It’s 39 STEPS time again when Donat goes on the run with this blonde, hunted by both sides — but the promising cross-country pursuit is continually interrupted by captures and escapes which always depend on ludicrous amounts of luck. But the train station with the mad railway guard (Dundonian character thesp Hay Petrie’s finest role: in THE FALLEN IDOL he just walks in and winds the clocks) is very fine, and a scene of Donat reciting Browning to Dietrich is actually sublime — Donat’s voice, the verse, and Miklos Rosza’s underscoring and Marlene’s wide, luminous eyes… The Adam & Eve idyll in the forest is beautifully shot by Harry Stradling.

Peter Bull plays another commissar, a little glimpse into how the Russian ambassador of DR STRANGELOVE started his career, perhaps. There’s also Miles Malleson — “He won’t be doing the crossword tonight!” — and Raymond Huntley! Yay, Raymond Huntley!

Korda contract player John Clements gets to steal the show — a romantic Russian who dies for love, he basically usurps Donat’s role, leaving the whole thing to sort of fray away to a Grand Finally. We realize that the central relationship hasn’t developed past love at first sight, the jeopardy has all been of the same sort, and so the movie’s been running in place for an hour, as gigantic Meerson sets trundle past. No wonder the thing didn’t do well.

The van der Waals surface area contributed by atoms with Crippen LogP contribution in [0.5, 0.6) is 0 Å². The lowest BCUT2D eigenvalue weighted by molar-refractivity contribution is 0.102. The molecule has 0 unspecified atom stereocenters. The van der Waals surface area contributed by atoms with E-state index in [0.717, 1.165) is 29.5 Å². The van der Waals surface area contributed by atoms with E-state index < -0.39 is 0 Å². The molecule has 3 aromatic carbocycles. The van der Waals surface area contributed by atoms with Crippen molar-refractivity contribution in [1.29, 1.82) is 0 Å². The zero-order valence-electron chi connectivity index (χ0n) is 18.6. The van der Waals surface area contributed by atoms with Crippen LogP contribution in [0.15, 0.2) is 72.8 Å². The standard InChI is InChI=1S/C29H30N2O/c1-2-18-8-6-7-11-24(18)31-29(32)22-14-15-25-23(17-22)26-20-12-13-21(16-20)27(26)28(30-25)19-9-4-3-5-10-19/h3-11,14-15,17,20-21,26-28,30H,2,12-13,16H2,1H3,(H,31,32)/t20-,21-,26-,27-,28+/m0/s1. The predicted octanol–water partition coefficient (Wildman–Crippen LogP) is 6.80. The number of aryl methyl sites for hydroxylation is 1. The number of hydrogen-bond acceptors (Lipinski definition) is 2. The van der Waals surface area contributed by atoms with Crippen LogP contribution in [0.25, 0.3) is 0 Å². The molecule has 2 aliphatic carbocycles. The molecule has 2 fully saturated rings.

But as a sort of fantasy travelogue of the Russian revolution, sort of diverting, and never less than beautiful, visually. Haunted by history, since a traditional Happy Ending is impossible with Russia as one of the main characters. Impossible to this day, arguably.

Knight Without Armour (1937)

Slaughter House

Posted in FILM with tags , , , , , , , , , , , on October 26, 2008 by dcairns

CRIMES AT THE DARK HOUSE is what the usually-wrong Leslie Halliwell quite rightly calls a “cheeky” rendition of Wilkie Collins’ The Woman in White, a classic shocker which has been adapted several times, always more faithfully than this magnificent travesty. There’s a very decent version with Sidney Greenstreet as the villainous Count Fosco, and I have fond memories of a BBC TV version from my childhood which was blessed with a magnificently fruity turn by Alan Badel, and served as my introduction to that fine fellow (cinephiles may recall his sinister Arab in ARABESQUE, oozing suavely with a falcon on his arm).

This version is a star vehicle for barnstorming actor-manager Tod Slaughter, a genuine exponent of your actual melodrama, a man who actually made his living by cackling and twirling his moustache. It’s directed by George King, whose half-hearted praises I sang off-key here. King, a spirited B-movie professional, is in slightly muted form here, perhaps just disgusted by the awful bollocks he has to aim his camera at, or perhaps just strained by a hectic schedule. But the production values seem pretty good — this isn’t a shoddy “quota quickie” as they’re usually imagined.